Sunday, 15 July 2018


Tomorrow, Saturday 7 July, is an important day in Tanzania. TANU was formed on Saba-Saba Day, 1954. Sixty four years. Tomorrow might be someone’s birthday. Tomorrow is significant for the English and Swedish team as they square off each other –at this World Soccer Cup Russia 2018. Seven-Seven is also thirteen years since London experienced a 2005 horrific terrorist attack. 
 7 July 2005.
But let us pause- on the football.
We are aware not all reading this are so fond of what Brazil’s legend Pele called “the beautiful game...”Not all. Even as euphoria and joy and zeal and suspense balloons around our ongoing fun and sport, you still hear those: unfazed, unconvinced and unmoved.


All pics by F. Macha

Charismatic,  High Commissioner Dr Migiro greets folks after her major address. 

Squabbling is our theme word, today.
 Squabble is a brawl. Scuffle. Argument. Fret.
 In Swahili – mzozo, bishana, gombana, pupurana.
 Squabbling can also be explained poetically.


We spoke about this film in March 2018.
Did you read the Citizen then?
 “In the Name of Your Daughter”-it is...
While June and July 2018, sees balls being kicked in Russia, life keeps rolling on elsewhere.  As the climax of the Russia sports duel peaks on 15 July, 2018; final of Zanzibar International film festival is also due 15 July 2018-after ten days!
Were you to be asked to choose between the two, which would you go for?
However, since the whole media is geared towards the biggest tournament in the world (which I personally love by the way) - let us give space to the prestigious film festival of Zanzibar (ZIFF). Also called Festival of Dhow countries.
“In the Name of Your Daughter...”
Yes. The FGM film...WILL be screened here.
 Sema Usikike” (Speak and Be Heard) – remains the gala motto for our Zanzibar cinema party.  This year we should specifically clap hands and possibly flock there for ONE BIG REASON.....
An international film about FGM in Tanzania!!!

For years this writer has made noise about such a senseless topic, i.e. the cruel business of cutting our girls private parts for the sake of tradition- otherwise, known as FemaleGenital Mutilation. UKEKETAJI – in Ki-Swahili.
Back in 2014 after a fundraising London campaign raised money for a safe house in Mugumu, Mara Tanzania, there were tons of reactions from our readers in Swahili and English.
One was Laeticia Mukurasi, who observed that the solution lies on shoulders of men and women together because: “Iam aware women cannot do it alone...” Laeticia Mukurasi is one of the few Tanzanian women /gender specialists and in 2014 was working on a book about the subject.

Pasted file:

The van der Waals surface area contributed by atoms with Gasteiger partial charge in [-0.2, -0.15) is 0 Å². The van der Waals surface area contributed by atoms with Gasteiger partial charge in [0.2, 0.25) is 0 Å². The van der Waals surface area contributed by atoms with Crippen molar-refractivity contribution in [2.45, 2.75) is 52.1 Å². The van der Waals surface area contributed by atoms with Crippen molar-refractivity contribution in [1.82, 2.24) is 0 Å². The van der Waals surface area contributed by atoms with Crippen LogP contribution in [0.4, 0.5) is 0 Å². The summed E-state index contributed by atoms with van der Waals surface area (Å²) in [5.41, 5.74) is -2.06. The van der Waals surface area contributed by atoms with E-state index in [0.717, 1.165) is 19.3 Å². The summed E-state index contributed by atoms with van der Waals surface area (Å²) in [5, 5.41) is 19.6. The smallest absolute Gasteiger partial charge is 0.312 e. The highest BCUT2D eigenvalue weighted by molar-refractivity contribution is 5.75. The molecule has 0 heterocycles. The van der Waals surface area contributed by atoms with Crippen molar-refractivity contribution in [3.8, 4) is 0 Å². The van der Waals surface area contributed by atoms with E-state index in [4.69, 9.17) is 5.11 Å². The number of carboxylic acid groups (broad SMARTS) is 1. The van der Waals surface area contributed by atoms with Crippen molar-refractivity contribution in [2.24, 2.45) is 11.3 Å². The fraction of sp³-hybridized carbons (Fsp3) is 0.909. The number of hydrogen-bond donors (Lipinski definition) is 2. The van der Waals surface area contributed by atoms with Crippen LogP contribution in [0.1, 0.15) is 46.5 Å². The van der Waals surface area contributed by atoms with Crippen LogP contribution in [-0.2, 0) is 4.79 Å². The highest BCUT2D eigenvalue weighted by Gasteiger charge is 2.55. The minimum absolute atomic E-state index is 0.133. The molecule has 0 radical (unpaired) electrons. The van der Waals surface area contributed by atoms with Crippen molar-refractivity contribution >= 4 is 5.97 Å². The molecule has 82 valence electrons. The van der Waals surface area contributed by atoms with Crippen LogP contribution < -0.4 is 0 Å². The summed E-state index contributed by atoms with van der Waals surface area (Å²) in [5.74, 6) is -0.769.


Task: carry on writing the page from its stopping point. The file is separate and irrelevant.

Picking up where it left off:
Bearing that in mind...
 It is the first time when a problem that SUPS and SUCKS our children (19 regions of Tanzania) will be beamed at a local major festival. Thanks to the collaboration of dedicated film maker,  Giselle Portenier (writer/ director), pictured below, Cathy Gulling (co-writer), Deborah Parks (co-producer), Andrea Wet stein (music composer) and our own Tanzanian, cinematographer,  Samson Kapinga.

Films are rarely made alone- and this cooperation of hearts and minds has paid off.
Last month the 84 minutes, “In The Name of Your Daughter”, won best Canadian documentary feature film of the year at 2018 Edmonton Festival.
Reviewing the triumph, Metro Star of Edmonton, warned Canadians that FGM is not just an -overseas problem - at least 80,000 FGM survivors are based in Canada.
I watched the touching art work and was left with mixed emotions.  A fear for all involved.
It made me recall various victims I have interviewed...
Rhobi Samwelly, heavily involved in saving girls in Mara and spreading awareness across the globe.Publicity foto

 One Sudanese survivor for example- 25 years ago- told me how she had to be sewn each time her husband travelled abroad for work.  Upon returning she would be re opened - then painful sex, pregnancy and birth- then -re-stitched, after he went away, again. And again and again.  Eventually the woman/ wife fled to Europe.
 Wouldn’t you?
“In the Name of Your Daughter” takes you through the difficult choice that girls as young as eight make. Be cut and suffer a life of misery or escape and never see their families again. The benefit is cows and wealth for parents especially- fathers. The girls live in permanent pain. Some die early.
The Canadian - Tanzanian masterpiece not only highlights the children, but a dedicated minority of people in Mara region- battling the “horror” custom- among them, Rhobi Samwelly- who we have met in London several times.
A lady of courage and zeal, Ms Samwelly’s activities are glowingly highlighted in the 84 minute film. She is an outcome and product of FGM – now the voice of not just Mara women, but part - 200 million plus global women and girls suffering an ordeal outlawed in 30 countries, according to UNICEF.
 Award winning filmmaker Ms Portenier confirmed the film has been viewed in some European countries- i.e. Sweden and Denmark. Apart from partly funding the film, the ex BBC journalist has vowed that it must be seen by us Tanzanians and others in this region.
More films must be done.
 Portenier and her team need support, through word of mouth and more coverage.  As the girls in the film constantly repeat: THEY DO NOT WANT TO BE CUT. When one of the anti FGM males asks a group of school boys if they would like sections of their private parts to be chopped off - the camera pans to their innocent faces.
 You can feel the imaginary pain.
 “It is different from circumcision...” the empathetic man elaborates. As we Africans know, circumcision makes you clean- it has even been proved to prevent HIV- however, FGM is totally different.
ZIFF runs from Thursday 5th July to Sunday 15th July, 2018.
See movie trailer at

-Published in Citizen Tanzania, 22 June 2018